· Military,Russia,Aviation Technology,Aviation,Rockets

Arms Race II

Michael D Griffin is the current Secretary for Research and Engineering, which is a job that comes with an annual budget of more than $17 billion. Griffin is known as an optimist who believes in “disruptive innovation.” Furthermore, Griffin believes the United States can “do anything we need to do that physics allows. We just need to get on with it.” With this mindset, Griffin has made the Pentagon’s priority hypersonic missiles.

Hypersonic missiles are a revolutionary military technology. The weapons can maneuver swiftly and strike anywhere in the world within minutes. Specifically, hypersonic weapons refer to missiles that move faster than Mach 5 (3,800 miles per hour). However, governments plan to make missiles that can move up to fifteen times the speed of sound, which is nearly 11,400 miles per hour. They move so quickly that their kinetic energy is powerful enough to penetrate virtually anything. As of now, they are being made to carry small conventional explosives, but could potentially carry nuclear warheads. In essence, these missiles are the ultimate weapon.

Hypersonic missiles are indefensible because they have the ability to strike anywhere in the world within minutes. Additionally, because the weapons can be maneuvered so sharply that it makes detection nearly impossible. The Pentagon is figuring out what a hypersonic attack would look like, and they have realized that they have no idea how to defend against one.

The United States, Russia, and China may have no defense towards hypersonic missiles, but they are hot to get their missiles operational because of the applications of them. For example, the United States could use the missiles to target Russian nuclear-armed ballistic missiles being carried on trucks, or the Chinese could target American bombers or other aircrafts at bases. These weapons could put a hole in America’s $11 billion aircraft carrier instantaneously. As a result, said aircraft carriers may become useless. Additionally, these weapons could be instant leader-killers. Finally, they could be used to as a first-strike against another nation’s government and kill the chain of command. These weapons are game changers.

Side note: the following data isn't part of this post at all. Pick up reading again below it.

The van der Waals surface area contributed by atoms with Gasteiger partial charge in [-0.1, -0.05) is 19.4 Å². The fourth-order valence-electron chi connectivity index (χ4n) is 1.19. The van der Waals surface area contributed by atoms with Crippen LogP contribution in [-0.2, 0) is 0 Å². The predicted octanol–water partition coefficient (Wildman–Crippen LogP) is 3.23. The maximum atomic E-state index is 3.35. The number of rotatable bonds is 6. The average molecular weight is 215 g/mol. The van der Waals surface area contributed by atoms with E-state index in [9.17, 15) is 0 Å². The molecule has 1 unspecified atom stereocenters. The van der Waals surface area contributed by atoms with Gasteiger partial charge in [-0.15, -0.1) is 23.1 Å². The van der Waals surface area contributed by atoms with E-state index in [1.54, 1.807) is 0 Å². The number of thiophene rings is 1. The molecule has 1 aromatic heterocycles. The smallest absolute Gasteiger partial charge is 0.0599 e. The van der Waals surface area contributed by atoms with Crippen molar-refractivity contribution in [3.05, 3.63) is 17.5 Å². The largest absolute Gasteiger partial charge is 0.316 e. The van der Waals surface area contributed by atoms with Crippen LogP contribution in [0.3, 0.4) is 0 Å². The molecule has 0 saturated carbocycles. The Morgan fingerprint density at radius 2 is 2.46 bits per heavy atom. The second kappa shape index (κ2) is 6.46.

Although there are many benefits for governments having hypersonic missiles, there are serious issues that come along with them. The Pentagon points to October 2022 for when they think their missiles will be operational, and China and Russia believe they are further along than the United States. The weapons are being built so quickly that the thought about the impacts are lagging behind. There have been no international agreements on how or when they should be used. This is an issue because the weapons move so quickly that governments may make rash decisions on when to use them out of panic. As a result, they might hurt efforts to avoid accidental conflict.

These weapons are extremely delicate and agreements over their use have to occur soon. In the meantime, the missiles could take on the “grim psychology of Mutual Assured Destruction.” For the military superpowers, this means that they will attempt to stockpile hypersonic missiles, which is a seriously alarming thought.

Written by William Turchetta, Edited by James Mueller & Alexander Fleiss

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